Segregation Had to Be Invented

The Atlantic published an article about the history of segregation in our cities titled Segregation Had to be Invented.

It is especially interesting to us for two reasons:

  1. Powerful people have retained their power by conning  white folks into being hateful towards people of color since the dawn of America.
  2. Sometimes it’s nice to remember that segregation was man made- because that means it can also be man-unmade. (right?)

 

Georgetown University & Unsung Heroes

The Washington Post did a spotlight on an effort initiated by Georgetown University students to bridge a divide between students and campus staff, through a project called “Unsung Heroes.” In the vein of social media accounts like Humans of New York, Unsung Heroes provides quick spotlights of familiar faces around campus. The only difference? They are all of the workers who keep their universities running behind the scenes. Cashiers, bus drivers, janitors, etc.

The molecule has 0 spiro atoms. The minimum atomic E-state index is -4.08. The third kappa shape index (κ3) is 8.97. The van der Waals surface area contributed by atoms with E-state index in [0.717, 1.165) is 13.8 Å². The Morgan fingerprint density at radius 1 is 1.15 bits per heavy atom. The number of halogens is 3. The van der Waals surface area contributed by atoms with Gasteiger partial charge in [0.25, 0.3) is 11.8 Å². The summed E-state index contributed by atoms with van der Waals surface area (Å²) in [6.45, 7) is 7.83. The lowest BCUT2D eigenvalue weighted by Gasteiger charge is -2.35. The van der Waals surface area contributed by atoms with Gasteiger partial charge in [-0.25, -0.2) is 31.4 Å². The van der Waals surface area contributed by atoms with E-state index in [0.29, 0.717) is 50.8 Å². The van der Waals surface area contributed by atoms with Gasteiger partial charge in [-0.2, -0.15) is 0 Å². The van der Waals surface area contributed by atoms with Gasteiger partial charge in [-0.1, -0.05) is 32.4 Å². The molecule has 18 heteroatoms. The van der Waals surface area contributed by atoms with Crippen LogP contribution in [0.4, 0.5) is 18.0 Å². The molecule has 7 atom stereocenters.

Each of those workers has a story. Many of them are immigrants, and their collective histories of war and flight and families left behind offer a master class in geo­politics. No tuition needed.- Petula Dvorak, Washington Post reporter

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Two Speed Recovery: Detroit and Beyond

The New York Times published a piece investigating the recovery of Detroit, outlining the two distinct worlds the city’s recovery has created and exacerbated. But this story isn’t exclusive to Detroit. As American cities bounce back from the recession, two very separate worlds are taking hold in cities all across the nation. Whether you’re in Washington, DC, San Francisco, or Columbus, Ohio it is clear that not everyone in our recovering cities are actually recovering.

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